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The Investec Coronation Cup

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History

History

The opening middle-distance race in the QIPCO British Champions Series, the Investec Coronation Cup provides the perfect opportunity to see some of the best older horses (four-year-olds and up) contest their first big mile-and-a-half (2,400 metres) race of the season.

This Group 1 event dates back to 1902 when it was established as a commemoration of King Edward VII’s coronation.

Its field regularly includes runners that featured in the Investec Derby or Oaks, run over the same course and distance but for three-year-olds only, in preceding seasons. Irish trainer Aidan O’Brien is clearly a devotee, with a remarkable eight wins in the last 14 renewals, including a 2005 victory with Yeats – the only horse ever to win the Ascot Gold Cup four times in a row.

Fame and Glory, the 2009 Irish Derby winner, came home for O’Brien in 2010 and he won the race with St Nicholas Abbey three years in succession in 2011, 2012 and 2013, a record for the race. The remarkable Cirrus des Aigles was triumphant in 2014, while the brilliant Cracksman snatched victory from the jaws of defeat in 2018.

Leading French trainer, Andre Fabre, has also had remarkable success in the race with six victories – his best record in a British race.

Current leading jockey: Frankie Dettori, 5 wins (1996-7, 1999, 2001, 2018)
Current leading trainers: Aidan O’Brien, 8 wins (2005, 2007-8, 2010-13, 2017)

Previous winners

Year Horse Jockey Trainer Owner Prize money

Entries

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No/Draw Horse/Jockey Age Form/Type BHA Rating Weight Trainer Odds

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Defoe strikes for Varian and Atzeni in Investec Coronation Cup

Roger Varian kept up his superb start to the season as Defoe came home strong to land the Investec Coronation Cup at Epsom.

A field of nine runners went to post for the QIPCO British Champions Series feature, with John Gosden’s high-class mare Lah Ti Dar sent off the narrow favourite ahead of Charlie Appleby’s Sheema Classic hero Old Persian and Kew Gardens, who was bidding to prove Aidan O’Brien with a ninth win in the race.

Having been beaten in five previous outings at the highest level, and coming up short in Group Three and Group Two company already this season, Defoe was an 11-1 shot in the hands of Andrea Atzeni, but produced a career-best performance to emerge victorious.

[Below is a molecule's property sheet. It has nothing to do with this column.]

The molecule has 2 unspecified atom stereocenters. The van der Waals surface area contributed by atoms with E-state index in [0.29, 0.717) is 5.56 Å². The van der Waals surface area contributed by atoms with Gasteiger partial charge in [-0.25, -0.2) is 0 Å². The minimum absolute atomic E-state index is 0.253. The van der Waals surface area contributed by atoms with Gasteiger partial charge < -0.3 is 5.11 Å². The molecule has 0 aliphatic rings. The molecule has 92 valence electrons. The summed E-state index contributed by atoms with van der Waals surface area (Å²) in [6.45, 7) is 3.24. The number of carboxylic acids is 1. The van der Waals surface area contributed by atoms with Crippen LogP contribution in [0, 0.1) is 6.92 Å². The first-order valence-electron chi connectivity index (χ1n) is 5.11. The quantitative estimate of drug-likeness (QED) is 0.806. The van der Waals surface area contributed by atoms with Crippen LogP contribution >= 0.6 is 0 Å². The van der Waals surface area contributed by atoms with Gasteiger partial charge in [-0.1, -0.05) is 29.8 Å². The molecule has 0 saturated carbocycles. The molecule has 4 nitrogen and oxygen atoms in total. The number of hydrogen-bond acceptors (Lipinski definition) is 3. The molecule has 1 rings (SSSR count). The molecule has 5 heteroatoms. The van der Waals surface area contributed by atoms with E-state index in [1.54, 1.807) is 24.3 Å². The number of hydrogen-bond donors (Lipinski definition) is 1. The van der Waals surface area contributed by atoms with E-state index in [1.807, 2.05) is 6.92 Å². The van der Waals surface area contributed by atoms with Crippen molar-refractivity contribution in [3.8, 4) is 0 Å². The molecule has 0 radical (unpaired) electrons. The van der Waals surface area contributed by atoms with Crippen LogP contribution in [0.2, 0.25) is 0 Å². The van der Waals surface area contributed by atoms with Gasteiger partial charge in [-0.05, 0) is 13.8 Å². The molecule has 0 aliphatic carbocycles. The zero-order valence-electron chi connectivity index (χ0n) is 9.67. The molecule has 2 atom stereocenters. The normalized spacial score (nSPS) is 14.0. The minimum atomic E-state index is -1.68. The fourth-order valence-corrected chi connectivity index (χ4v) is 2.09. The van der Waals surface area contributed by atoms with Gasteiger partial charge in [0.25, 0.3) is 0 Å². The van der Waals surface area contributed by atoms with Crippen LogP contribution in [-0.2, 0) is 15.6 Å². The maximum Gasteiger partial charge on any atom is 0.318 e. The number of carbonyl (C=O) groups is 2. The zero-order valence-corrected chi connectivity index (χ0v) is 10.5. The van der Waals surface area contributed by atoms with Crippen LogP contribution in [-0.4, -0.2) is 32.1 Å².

Supporters of Lah Ti Dar would have been concerned some way from out, as she was shuffled back and came under pressure before the home turn.

Ryan Moore produced Kew Gardens from the rear with what looked like a winning run – but no sooner had he hit the front, Defoe charged alongside and got up to score by half a length.

Salouen – narrowly beaten by Cracksman in last year’s renewal – again ran a fine race, this time in third.

“You dream about results like that,” said Varian, winning the race for the second time after Postponed in 2016.

“We were slow from the gates and didn’t get the handy pitch we were looking for, but maybe that worked in our favour as he had a lovely trip around the inside and of course they fanned out to challenge in the straight and he got a lovely split.

“But still he was good and he quickened up really well.”

He added: “On his day he has looked like a Group 1 horse, but his last three or four runs haven’t measured up to his summer form last year. I said beforehand I didn’t think he had ever been better.

“I’m so happy for Sheikh Mohammed Obaid who is a great supporter and has been very patient, and I’m happy for the team at home who are doing a great job. I’m delighted with the result and it is fully deserved for the horse.”

He added on plans: “He will certainly get an entry (in the King George) and we will see.”

O’Brien will consider options at Royal Ascot for Kew Gardens.

The Ballydoyle trainer said: “He ran a lovely race and I’m delighted with him really. Ryan was delighted and felt like he ran a great race.

“We will see how he is. He has races at Ascot and we can step him up any time, as we know he stays further.”

Results

Position Horse Jockey Trainer Owner
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The Course

If it weren’t for the 12th Earl of Derby, perhaps Epsom would be best known for natural mineral water, London commuters or bath salts. That or the fact that Led Zepplin’s Jimmy Page came from the Surrey town. As it is, Epsom stands for horseracing, and the Investec Oaks and the Investec Derby in particular.

The earl invited his friends to race their fillies on the Epsom Downs in 1779 and thus The Oaks was born. A year later and a second race, for colts and fillies, was introduced. A toss of a coin and it became known as The Derby (if the earl’s friend, Sir Charles Bunbury, had called right then flat racing’s Blue Riband event might today be called ‘The Epsom Bunbury’).

The racecourse has witnessed some of the sport’s most glorious moments, with Nijinsky, Mill Reef and Shergar among the horses to enter the winner’s enclosure. It has also seen tragedy, however, when suffragette Emily Davison threw herself in front of King George V’s horse Anmer in 1913 and died of a fractured skull.

Getting there

Epsom Downs
KT18 5LQ

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